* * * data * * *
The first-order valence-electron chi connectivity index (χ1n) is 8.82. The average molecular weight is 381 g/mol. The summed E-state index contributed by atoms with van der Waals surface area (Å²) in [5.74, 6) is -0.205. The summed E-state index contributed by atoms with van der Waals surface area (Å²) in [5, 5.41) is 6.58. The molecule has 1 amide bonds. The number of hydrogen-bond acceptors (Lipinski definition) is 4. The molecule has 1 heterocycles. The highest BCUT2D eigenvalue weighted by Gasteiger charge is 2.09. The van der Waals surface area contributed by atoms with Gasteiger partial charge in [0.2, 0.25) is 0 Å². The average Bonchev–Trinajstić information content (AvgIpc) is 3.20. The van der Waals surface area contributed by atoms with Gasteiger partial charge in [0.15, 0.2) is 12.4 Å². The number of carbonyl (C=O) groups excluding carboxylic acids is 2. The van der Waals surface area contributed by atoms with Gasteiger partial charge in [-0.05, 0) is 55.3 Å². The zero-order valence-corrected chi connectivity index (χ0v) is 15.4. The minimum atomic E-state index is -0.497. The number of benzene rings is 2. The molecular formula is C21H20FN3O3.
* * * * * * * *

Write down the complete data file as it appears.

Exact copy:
The first-order valence-electron chi connectivity index (χ1n) is 8.82. The average molecular weight is 381 g/mol. The summed E-state index contributed by atoms with van der Waals surface area (Å²) in [5.74, 6) is -0.205. The summed E-state index contributed by atoms with van der Waals surface area (Å²) in [5, 5.41) is 6.58. The molecule has 1 amide bonds. The number of hydrogen-bond acceptors (Lipinski definition) is 4. The molecule has 1 heterocycles. The highest BCUT2D eigenvalue weighted by Gasteiger charge is 2.09. The van der Waals surface area contributed by atoms with Gasteiger partial charge in [0.2, 0.25) is 0 Å². The average Bonchev–Trinajstić information content (AvgIpc) is 3.20. The van der Waals surface area contributed by atoms with Gasteiger partial charge in [0.15, 0.2) is 12.4 Å². The number of carbonyl (C=O) groups excluding carboxylic acids is 2. The van der Waals surface area contributed by atoms with Gasteiger partial charge in [-0.05, 0) is 55.3 Å². The zero-order valence-corrected chi connectivity index (χ0v) is 15.4. The minimum atomic E-state index is -0.497. The number of benzene rings is 2. The molecular formula is C21H20FN3O3.